Do you think intermediate code generation is extra and time consuming step while translating or it is necessary or beneficial in some way?
We now need to access the ARs from the stack. The key distinction is that the location of the current AR is not known at compile time. Instead a pointer to the stack must be maintained dynamically.
We dedicate a register, call it SP, for this purpose. In this chapter we let SP point to the bottom of the current AR, that is the entire AR is above the SP. Since we are not supporting varargs, there is no advantage to having SP point to the middle of the AR as in the previous chapter.
The main procedure (or the run-time library code called before any user-written procedure) must initialize SP with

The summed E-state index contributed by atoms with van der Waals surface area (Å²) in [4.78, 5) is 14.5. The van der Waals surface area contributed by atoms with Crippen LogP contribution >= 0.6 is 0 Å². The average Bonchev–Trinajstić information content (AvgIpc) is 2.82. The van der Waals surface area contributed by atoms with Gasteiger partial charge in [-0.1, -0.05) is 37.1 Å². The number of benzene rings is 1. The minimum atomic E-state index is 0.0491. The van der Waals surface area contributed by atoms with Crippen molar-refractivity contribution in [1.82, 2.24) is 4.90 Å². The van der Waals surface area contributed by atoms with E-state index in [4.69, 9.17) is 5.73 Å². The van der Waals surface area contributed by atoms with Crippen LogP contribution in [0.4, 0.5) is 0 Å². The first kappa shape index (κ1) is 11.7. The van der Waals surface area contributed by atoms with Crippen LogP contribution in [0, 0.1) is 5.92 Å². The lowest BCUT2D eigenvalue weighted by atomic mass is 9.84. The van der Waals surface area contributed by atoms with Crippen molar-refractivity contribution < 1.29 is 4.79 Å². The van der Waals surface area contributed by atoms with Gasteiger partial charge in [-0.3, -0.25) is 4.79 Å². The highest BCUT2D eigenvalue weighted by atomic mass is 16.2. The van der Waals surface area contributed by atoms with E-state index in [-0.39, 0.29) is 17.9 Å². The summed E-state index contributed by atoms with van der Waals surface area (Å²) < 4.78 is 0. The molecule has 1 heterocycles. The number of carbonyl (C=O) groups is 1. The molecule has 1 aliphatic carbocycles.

LD SP, #stackStart
where stackStart is a known-at-compile-time constant.
The caller increments SP (which now points to the beginning of its AR) to point to the beginning of the callee’s AR. This requires an increment by the size of the caller’s AR, which of course the caller knows.
Is this size a compile-time constant?
The book treats it as a constant. The only part that is not known at compile time is the size of the dynamic arrays. Strictly speaking this is not part of the AR, but it must be skipped over since the callee’s AR starts after the caller’s dynamic arrays.
Perhaps for simplicity we are assuming that there are no dynamic arrays being stored on the stack. If there are arrays, their size must be included in some way.